The 726 homes on six acres are the first phase of what Haddad hopes to be a sprawling mega development that will encompass North and East of the Great Park, with a total of 9,500 homes, a new high school, sports complex, golf course, wilderness corridor and more set to be developed in the coming years.
This is the first phase in which 4,689 homes will be built at Pavilion Park. An additional 4,600 homes and the other developments East of the Park are currently being negotiated by FivePoint Communities and the City of Irvine.
The new residential development is a welcome sight for many prospective homebuyers who’ve grown accustomed to seeing the uniformity and Mediterranean style of Irvine Co., whose properties dominate the city.
At Pavilion Park, homebuyers previewed 31 single-family model homes, including single-story and two-story homes of American Heritage architecture. All the model homes available to be viewed were around the tot-lot and park to give homebuyers a different buying experience, Haddad said.
“I like the feel,” said Daniel Morgan, a 30-year-old from Costa Mesa. “It’s a different environment. All the houses are different colors, design and it has a rustic feel that my wife and I are into. It’s just a beautiful, well-thought-out community.”
Most of the curious visitors or homebuyers were young couples with toddlers in their arms.
T.J. Chen, a real estate agent at Grand Property, said she has a lot of Chinese clients who are drawn to Irvine because of the city’s reputation as one of the safest places to live and having a top-notched school district.
“Safety, education, and environment,” said Chen who brought two clients to the grand opening. “A great school is a top priority for them.”
Abe Barberena, a 30-year-old from Tustin, believes buying a home in the Great Park would be a great investment.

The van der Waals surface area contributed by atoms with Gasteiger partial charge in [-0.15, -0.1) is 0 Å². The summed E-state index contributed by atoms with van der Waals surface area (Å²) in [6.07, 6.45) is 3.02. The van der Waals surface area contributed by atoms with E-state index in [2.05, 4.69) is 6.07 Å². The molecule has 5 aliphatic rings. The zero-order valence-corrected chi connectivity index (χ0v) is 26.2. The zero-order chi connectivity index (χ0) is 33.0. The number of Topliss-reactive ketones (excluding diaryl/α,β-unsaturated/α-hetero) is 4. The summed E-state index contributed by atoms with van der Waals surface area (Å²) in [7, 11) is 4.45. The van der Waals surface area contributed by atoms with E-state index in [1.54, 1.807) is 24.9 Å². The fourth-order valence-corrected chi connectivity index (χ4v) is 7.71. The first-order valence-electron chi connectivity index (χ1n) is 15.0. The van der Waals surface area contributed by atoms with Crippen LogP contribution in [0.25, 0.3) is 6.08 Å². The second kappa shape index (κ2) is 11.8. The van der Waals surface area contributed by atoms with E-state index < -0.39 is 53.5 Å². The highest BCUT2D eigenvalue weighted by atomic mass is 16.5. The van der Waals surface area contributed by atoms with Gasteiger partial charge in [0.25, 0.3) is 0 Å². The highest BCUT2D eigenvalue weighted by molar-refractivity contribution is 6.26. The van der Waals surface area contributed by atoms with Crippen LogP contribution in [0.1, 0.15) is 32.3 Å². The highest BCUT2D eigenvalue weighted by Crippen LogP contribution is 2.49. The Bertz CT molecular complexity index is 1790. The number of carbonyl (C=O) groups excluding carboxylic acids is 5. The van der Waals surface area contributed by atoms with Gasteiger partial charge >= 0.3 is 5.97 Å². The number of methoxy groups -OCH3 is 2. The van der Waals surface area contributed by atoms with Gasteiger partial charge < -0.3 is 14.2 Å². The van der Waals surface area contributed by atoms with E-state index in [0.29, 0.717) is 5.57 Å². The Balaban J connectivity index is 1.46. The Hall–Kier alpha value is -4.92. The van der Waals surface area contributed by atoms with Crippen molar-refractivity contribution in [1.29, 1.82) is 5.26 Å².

“With all the things they are planning to add, I feel very confident that the homes here are worth the price because of the area,” Barberena said.
Others, like Lily Chou, a 40-year-old who lives in Quail Hill, said she loves the multigenerational aspects of the home.
Many of the homes were spacious, with open kitchens, large backyards, and private quarters. The homes ranged from 2,500 to 3,500 square feet.
Chou and her family plan to upgrade to a larger home so she can house her mother and father, she said.
Haddad said the multigenerational component is what makes this development different from the rest.
“We wanted the three generations to live in one community,” Haddad said. “All of the homes were designed by FivePoints. That’s why we have single-story homes for retirees, and private rooms for college kids who come back home and may not be ready to go out into the world yet.”
“We wanted that connectivity with each other, nature and the generations,” Haddad said.
While some people just checked out the new development out of curiosity, many homebuyers were ready to close deals.
James Lin, a sales associate at Shea Homes, said within an hour of Shea Homes releasing nine homes in the first phase of its Sagewood development, six buyers placed a $30,000 deposit and pre-qualified. Those homes start at $900,000.
Kurtis Jones, a new homes consultant at Lennar Corp., said four of its eight Roundtree phase 1 properties have purchase agreements.
“We expect to sell out quickly,” Jones said.